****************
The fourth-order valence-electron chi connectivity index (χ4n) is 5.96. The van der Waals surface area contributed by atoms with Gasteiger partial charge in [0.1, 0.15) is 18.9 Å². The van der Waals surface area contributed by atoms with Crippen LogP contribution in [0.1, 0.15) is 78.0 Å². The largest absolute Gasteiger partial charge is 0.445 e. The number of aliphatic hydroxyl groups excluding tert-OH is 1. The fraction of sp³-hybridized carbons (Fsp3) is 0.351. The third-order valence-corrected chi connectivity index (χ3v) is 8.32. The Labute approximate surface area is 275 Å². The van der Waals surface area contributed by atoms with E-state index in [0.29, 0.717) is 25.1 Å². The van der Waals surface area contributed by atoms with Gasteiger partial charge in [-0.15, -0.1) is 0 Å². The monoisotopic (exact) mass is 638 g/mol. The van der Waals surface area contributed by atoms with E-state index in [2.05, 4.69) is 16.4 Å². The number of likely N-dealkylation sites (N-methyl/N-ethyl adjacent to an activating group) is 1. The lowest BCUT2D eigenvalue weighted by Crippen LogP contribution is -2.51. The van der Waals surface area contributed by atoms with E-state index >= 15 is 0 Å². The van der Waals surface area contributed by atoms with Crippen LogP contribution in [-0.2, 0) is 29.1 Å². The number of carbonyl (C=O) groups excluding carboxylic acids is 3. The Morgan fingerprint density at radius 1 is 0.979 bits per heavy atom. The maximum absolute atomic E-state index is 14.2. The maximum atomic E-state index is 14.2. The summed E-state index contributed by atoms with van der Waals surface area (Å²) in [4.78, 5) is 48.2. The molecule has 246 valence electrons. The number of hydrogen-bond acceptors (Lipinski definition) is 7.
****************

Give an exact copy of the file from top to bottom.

The fourth-order valence-electron chi connectivity index (χ4n) is 5.96. The van der Waals surface area contributed by atoms with Gasteiger partial charge in [0.1, 0.15) is 18.9 Å². The van der Waals surface area contributed by atoms with Crippen LogP contribution in [0.1, 0.15) is 78.0 Å². The largest absolute Gasteiger partial charge is 0.445 e. The number of aliphatic hydroxyl groups excluding tert-OH is 1. The fraction of sp³-hybridized carbons (Fsp3) is 0.351. The third-order valence-corrected chi connectivity index (χ3v) is 8.32. The Labute approximate surface area is 275 Å². The van der Waals surface area contributed by atoms with E-state index in [0.29, 0.717) is 25.1 Å². The van der Waals surface area contributed by atoms with Gasteiger partial charge in [-0.15, -0.1) is 0 Å². The monoisotopic (exact) mass is 638 g/mol. The van der Waals surface area contributed by atoms with E-state index in [2.05, 4.69) is 16.4 Å². The number of likely N-dealkylation sites (N-methyl/N-ethyl adjacent to an activating group) is 1. The lowest BCUT2D eigenvalue weighted by Crippen LogP contribution is -2.51. The van der Waals surface area contributed by atoms with E-state index >= 15 is 0 Å². The van der Waals surface area contributed by atoms with Crippen LogP contribution in [-0.2, 0) is 29.1 Å². The number of carbonyl (C=O) groups excluding carboxylic acids is 3. The Morgan fingerprint density at radius 1 is 0.979 bits per heavy atom. The maximum absolute atomic E-state index is 14.2. The maximum atomic E-state index is 14.2. The summed E-state index contributed by atoms with van der Waals surface area (Å²) in [4.78, 5) is 48.2. The molecule has 246 valence electrons. The number of hydrogen-bond acceptors (Lipinski definition) is 7.